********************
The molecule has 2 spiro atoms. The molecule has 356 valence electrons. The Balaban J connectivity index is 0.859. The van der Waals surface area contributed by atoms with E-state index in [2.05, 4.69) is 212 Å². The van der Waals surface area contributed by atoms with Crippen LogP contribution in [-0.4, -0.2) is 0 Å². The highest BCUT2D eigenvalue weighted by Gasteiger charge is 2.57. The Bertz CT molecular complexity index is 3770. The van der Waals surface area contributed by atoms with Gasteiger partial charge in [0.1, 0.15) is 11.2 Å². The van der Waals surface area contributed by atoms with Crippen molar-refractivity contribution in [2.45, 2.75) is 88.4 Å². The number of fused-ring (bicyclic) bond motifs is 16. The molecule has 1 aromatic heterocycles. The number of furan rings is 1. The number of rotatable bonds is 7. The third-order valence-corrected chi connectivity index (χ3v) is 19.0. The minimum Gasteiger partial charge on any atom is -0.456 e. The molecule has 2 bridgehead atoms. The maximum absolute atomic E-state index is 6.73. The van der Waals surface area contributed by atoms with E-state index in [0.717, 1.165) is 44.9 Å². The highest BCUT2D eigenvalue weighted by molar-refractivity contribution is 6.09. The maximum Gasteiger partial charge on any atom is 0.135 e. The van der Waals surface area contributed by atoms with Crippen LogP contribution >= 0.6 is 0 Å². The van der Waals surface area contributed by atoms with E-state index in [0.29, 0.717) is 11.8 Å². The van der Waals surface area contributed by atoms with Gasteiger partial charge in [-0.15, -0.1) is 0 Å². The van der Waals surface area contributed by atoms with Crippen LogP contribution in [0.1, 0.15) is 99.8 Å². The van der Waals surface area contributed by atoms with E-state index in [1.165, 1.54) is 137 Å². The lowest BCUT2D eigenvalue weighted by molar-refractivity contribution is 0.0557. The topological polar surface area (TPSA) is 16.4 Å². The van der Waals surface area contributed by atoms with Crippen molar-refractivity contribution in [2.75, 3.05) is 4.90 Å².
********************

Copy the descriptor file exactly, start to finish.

The molecule has 2 spiro atoms. The molecule has 356 valence electrons. The Balaban J connectivity index is 0.859. The van der Waals surface area contributed by atoms with E-state index in [2.05, 4.69) is 212 Å². The van der Waals surface area contributed by atoms with Crippen LogP contribution in [-0.4, -0.2) is 0 Å². The highest BCUT2D eigenvalue weighted by Gasteiger charge is 2.57. The Bertz CT molecular complexity index is 3770. The van der Waals surface area contributed by atoms with Gasteiger partial charge in [0.1, 0.15) is 11.2 Å². The van der Waals surface area contributed by atoms with Crippen molar-refractivity contribution in [2.45, 2.75) is 88.4 Å². The number of fused-ring (bicyclic) bond motifs is 16. The molecule has 1 aromatic heterocycles. The number of furan rings is 1. The number of rotatable bonds is 7. The third-order valence-corrected chi connectivity index (χ3v) is 19.0. The minimum Gasteiger partial charge on any atom is -0.456 e. The molecule has 2 bridgehead atoms. The maximum absolute atomic E-state index is 6.73. The van der Waals surface area contributed by atoms with E-state index in [0.717, 1.165) is 44.9 Å². The highest BCUT2D eigenvalue weighted by molar-refractivity contribution is 6.09. The maximum Gasteiger partial charge on any atom is 0.135 e. The van der Waals surface area contributed by atoms with Crippen LogP contribution >= 0.6 is 0 Å². The van der Waals surface area contributed by atoms with E-state index in [0.29, 0.717) is 11.8 Å². The van der Waals surface area contributed by atoms with Gasteiger partial charge in [-0.15, -0.1) is 0 Å². The van der Waals surface area contributed by atoms with Crippen LogP contribution in [0.1, 0.15) is 99.8 Å². The van der Waals surface area contributed by atoms with E-state index in [1.165, 1.54) is 137 Å². The lowest BCUT2D eigenvalue weighted by molar-refractivity contribution is 0.0557. The topological polar surface area (TPSA) is 16.4 Å². The van der Waals surface area contributed by atoms with Crippen molar-refractivity contribution in [2.75, 3.05) is 4.90 Å².